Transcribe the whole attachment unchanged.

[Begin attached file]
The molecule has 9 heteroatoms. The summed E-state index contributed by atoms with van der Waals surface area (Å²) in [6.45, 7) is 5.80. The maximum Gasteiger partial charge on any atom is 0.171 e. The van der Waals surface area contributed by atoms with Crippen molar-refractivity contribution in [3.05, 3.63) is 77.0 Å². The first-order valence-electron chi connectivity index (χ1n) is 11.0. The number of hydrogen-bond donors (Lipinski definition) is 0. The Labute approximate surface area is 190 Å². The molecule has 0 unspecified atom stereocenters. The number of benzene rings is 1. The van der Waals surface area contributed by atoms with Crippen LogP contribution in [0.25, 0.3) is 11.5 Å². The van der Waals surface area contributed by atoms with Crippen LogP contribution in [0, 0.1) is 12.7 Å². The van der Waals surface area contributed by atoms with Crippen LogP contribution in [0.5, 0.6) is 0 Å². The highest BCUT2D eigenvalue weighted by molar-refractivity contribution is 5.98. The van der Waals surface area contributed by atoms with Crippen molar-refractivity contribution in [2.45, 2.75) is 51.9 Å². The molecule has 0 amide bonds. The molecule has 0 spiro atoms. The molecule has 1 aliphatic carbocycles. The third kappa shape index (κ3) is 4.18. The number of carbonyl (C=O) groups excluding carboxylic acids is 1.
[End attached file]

The molecule has 9 heteroatoms. The summed E-state index contributed by atoms with van der Waals surface area (Å²) in [6.45, 7) is 5.80. The maximum Gasteiger partial charge on any atom is 0.171 e. The van der Waals surface area contributed by atoms with Crippen molar-refractivity contribution in [3.05, 3.63) is 77.0 Å². The first-order valence-electron chi connectivity index (χ1n) is 11.0. The number of hydrogen-bond donors (Lipinski definition) is 0. The Labute approximate surface area is 190 Å². The molecule has 0 unspecified atom stereocenters. The number of benzene rings is 1. The van der Waals surface area contributed by atoms with Crippen LogP contribution in [0.25, 0.3) is 11.5 Å². The van der Waals surface area contributed by atoms with Crippen LogP contribution in [0, 0.1) is 12.7 Å². The van der Waals surface area contributed by atoms with Crippen LogP contribution in [0.5, 0.6) is 0 Å². The highest BCUT2D eigenvalue weighted by molar-refractivity contribution is 5.98. The van der Waals surface area contributed by atoms with Crippen molar-refractivity contribution in [2.45, 2.75) is 51.9 Å². The molecule has 0 amide bonds. The molecule has 0 spiro atoms. The molecule has 1 aliphatic carbocycles. The third kappa shape index (κ3) is 4.18. The number of carbonyl (C=O) groups excluding carboxylic acids is 1.